Indeed, the creator economy is also posing disruptive potential, particularly (but not exclusively) in music. Independent artists and artists direct also benefitted over the lockdown period, and basic creator tools from TikTok to BandLab have widened the creator funnel so broadly as to make the total addressable market encompass all social platform users. Music streaming already had its issues with monetisation, but with competition for a slice of the pie growing ever more heated, artist remuneration is not going to improve anytime soon. On the contrary; it will probably get worse. Sky-high legacy catalogue acquisitions side-by-side with rights protection inconsistencies on social platforms and even ideological battles (see the Joe Rogan / Neil Young Spotify controversy) are but early symptoms of the growing divide between what the incumbent industry is set up for, and what creators, competitors and consumers alike are actually pursuing.

Nor is the games industry safe. The introduction of games subscriptions, rather than singular game purchases, will do to the industry what streaming subscriptions did to video and music: create loss-lead subscriber growth for the companies big enough to afford it, and make the business models of studios that actually need to pay for production with sales ultimately unsustainable. Cue consolidation, and value chain disruption.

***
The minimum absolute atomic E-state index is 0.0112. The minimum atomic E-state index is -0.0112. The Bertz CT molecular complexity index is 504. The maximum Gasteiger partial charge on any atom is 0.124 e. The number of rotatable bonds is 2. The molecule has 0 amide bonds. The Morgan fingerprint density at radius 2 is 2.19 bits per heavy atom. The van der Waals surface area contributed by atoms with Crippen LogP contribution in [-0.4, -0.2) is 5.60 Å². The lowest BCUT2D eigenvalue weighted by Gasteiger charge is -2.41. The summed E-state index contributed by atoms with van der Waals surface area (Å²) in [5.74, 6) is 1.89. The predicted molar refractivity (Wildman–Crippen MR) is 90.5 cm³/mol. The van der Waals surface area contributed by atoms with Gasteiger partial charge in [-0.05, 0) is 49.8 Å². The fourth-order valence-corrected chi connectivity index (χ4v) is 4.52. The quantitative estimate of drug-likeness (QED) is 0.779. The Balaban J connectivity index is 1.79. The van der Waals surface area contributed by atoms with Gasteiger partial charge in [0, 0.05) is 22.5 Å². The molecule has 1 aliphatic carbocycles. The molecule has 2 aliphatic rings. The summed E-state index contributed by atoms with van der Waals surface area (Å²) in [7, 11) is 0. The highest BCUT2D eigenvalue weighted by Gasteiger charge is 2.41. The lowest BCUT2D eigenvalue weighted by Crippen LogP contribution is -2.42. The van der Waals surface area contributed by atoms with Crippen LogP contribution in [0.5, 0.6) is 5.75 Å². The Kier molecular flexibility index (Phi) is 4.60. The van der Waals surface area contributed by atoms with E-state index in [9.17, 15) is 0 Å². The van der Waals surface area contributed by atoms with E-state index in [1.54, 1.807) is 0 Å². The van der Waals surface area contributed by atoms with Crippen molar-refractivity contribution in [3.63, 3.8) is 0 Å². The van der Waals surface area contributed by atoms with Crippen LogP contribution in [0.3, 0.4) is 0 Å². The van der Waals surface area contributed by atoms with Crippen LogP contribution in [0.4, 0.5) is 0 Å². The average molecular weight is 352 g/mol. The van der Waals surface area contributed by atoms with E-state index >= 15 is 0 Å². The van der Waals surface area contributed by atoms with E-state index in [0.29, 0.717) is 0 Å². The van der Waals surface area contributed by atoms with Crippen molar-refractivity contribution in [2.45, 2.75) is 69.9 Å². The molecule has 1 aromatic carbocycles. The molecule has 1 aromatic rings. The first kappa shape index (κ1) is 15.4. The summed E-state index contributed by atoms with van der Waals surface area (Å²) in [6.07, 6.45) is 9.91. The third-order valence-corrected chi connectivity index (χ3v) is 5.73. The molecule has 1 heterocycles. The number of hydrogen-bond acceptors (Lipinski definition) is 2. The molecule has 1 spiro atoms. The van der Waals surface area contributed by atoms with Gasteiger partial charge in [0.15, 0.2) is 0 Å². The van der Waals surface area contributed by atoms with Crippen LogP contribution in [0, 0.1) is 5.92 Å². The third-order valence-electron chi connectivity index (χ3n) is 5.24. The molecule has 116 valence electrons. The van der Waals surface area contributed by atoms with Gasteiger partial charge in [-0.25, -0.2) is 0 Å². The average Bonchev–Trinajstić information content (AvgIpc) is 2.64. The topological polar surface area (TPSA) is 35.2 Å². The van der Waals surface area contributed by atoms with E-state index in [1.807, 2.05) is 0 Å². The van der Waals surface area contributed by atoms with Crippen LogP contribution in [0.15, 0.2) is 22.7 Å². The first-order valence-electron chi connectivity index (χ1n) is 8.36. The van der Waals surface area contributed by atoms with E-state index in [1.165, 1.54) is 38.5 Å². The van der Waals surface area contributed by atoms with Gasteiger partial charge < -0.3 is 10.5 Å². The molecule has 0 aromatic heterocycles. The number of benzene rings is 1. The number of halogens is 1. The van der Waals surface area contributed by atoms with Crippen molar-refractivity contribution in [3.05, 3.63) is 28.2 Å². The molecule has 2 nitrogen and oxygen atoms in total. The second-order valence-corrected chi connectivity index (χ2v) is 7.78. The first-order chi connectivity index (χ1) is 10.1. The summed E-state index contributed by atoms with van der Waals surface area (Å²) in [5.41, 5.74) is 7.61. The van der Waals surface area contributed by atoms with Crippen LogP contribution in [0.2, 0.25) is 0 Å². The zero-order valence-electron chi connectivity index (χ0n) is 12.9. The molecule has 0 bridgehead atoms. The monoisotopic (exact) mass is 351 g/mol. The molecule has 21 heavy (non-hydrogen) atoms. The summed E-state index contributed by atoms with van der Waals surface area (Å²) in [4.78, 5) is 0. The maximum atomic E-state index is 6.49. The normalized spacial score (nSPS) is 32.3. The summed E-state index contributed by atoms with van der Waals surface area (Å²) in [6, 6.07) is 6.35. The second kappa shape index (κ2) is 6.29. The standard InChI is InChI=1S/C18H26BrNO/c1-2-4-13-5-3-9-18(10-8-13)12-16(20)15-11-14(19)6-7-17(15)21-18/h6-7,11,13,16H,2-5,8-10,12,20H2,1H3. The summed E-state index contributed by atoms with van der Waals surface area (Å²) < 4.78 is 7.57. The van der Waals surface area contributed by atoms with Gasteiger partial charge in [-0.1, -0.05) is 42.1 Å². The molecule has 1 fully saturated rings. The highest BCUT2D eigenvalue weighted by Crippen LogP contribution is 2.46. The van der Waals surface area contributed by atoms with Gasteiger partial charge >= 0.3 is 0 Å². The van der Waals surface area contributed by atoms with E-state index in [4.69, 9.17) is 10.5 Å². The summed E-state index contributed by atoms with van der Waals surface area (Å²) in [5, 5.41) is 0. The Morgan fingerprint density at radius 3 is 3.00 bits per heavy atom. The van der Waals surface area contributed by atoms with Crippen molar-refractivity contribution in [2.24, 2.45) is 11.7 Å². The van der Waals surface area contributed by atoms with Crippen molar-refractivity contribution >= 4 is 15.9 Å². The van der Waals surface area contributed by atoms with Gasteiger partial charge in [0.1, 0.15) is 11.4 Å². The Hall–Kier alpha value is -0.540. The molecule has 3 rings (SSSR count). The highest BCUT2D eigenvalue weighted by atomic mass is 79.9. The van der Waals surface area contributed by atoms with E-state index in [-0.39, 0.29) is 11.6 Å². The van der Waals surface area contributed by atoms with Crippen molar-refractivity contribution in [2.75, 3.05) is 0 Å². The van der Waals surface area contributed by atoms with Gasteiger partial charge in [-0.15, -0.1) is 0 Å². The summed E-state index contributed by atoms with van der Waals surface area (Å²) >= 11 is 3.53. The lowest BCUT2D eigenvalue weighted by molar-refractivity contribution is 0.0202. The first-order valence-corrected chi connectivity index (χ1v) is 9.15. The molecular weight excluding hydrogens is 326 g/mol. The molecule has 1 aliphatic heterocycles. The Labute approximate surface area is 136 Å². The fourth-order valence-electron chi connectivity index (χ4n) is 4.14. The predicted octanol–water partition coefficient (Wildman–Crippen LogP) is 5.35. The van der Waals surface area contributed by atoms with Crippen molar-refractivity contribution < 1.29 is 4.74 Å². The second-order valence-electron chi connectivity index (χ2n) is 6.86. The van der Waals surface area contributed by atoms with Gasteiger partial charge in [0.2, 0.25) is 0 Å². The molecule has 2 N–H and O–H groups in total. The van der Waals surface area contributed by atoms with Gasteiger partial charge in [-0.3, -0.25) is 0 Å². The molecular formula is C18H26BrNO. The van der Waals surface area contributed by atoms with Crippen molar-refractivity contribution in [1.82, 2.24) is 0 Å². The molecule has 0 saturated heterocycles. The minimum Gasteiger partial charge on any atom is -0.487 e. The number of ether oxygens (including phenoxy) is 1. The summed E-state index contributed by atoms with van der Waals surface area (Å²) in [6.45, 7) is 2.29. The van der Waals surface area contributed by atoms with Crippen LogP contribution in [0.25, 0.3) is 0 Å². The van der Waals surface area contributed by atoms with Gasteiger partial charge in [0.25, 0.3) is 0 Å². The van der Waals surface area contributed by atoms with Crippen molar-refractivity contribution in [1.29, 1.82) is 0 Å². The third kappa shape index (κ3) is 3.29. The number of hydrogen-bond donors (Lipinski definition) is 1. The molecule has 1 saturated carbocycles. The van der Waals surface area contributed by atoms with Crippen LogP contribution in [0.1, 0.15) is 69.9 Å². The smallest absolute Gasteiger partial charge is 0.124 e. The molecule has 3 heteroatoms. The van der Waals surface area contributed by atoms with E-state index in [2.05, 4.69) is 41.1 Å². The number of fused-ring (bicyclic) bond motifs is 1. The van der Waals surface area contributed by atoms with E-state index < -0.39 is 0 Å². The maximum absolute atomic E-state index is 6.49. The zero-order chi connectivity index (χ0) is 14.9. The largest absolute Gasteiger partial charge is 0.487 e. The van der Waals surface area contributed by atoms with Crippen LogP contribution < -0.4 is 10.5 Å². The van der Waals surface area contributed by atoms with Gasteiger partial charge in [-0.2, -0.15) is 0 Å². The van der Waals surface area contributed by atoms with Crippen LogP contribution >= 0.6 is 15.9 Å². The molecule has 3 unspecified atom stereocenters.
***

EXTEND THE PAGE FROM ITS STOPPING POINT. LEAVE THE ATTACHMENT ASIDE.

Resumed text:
Even social media is approaching a somewhat chaotic inflection point. Meta’s rebrand and strategic pivot to a metaverse that does not yet exist is one move towards proactive innovation (and that it has done so in light of Facebook’s first active user decline in 18 years is a good bellweather for the company’s trajectory, and the saturated attention environment overall). However, with Elon Musk’s Twitter acquisition, it is clear that the newer and / or remaining independent social platforms are now on the menu for competitive acquisition. This trend is not new – YouTube was purchased by Google, Instagram and WhatsApp by Facebook, and LinkedIn by Microsoft over a decade ago. However, while these older platforms were more like software investments to claim market share complementary to existing ecosystems, the Twitter purchase – much like Donald Trump’s Truth Social, is ideological, almost personal, in nature. Regardless of Musk’s opinions on the importance of ‘free speech’, the reality he has just given voice to – that social platform ownership can bring the power and nuance to shape public perception, making it desirable – is likely to have the opposite of a helpful effect. Somewhere between the potential for rule of the masses and the bogeyman of authoritarian-level propaganda, will emerge those who aim to steer algorithms on social platforms the same way they have long steered editorial decision-making in news media. The conflation of ‘freedom of speech’ and ‘right to a platform with an audience’ is already a serious social and cultural issue; this shift will make it worse.

While none of these events on their own seem apocalyptic, cumulatively they should spell nothing short of the four horsemen for entertainment’s Covid boom. Between the return of IRL, the Russo-Ukrainian conflict driving up food and fuel prices, the broader cost of living crisis, etc., the lockdown boom is coming to a close – and the impacts on entertainment are not going to be pretty.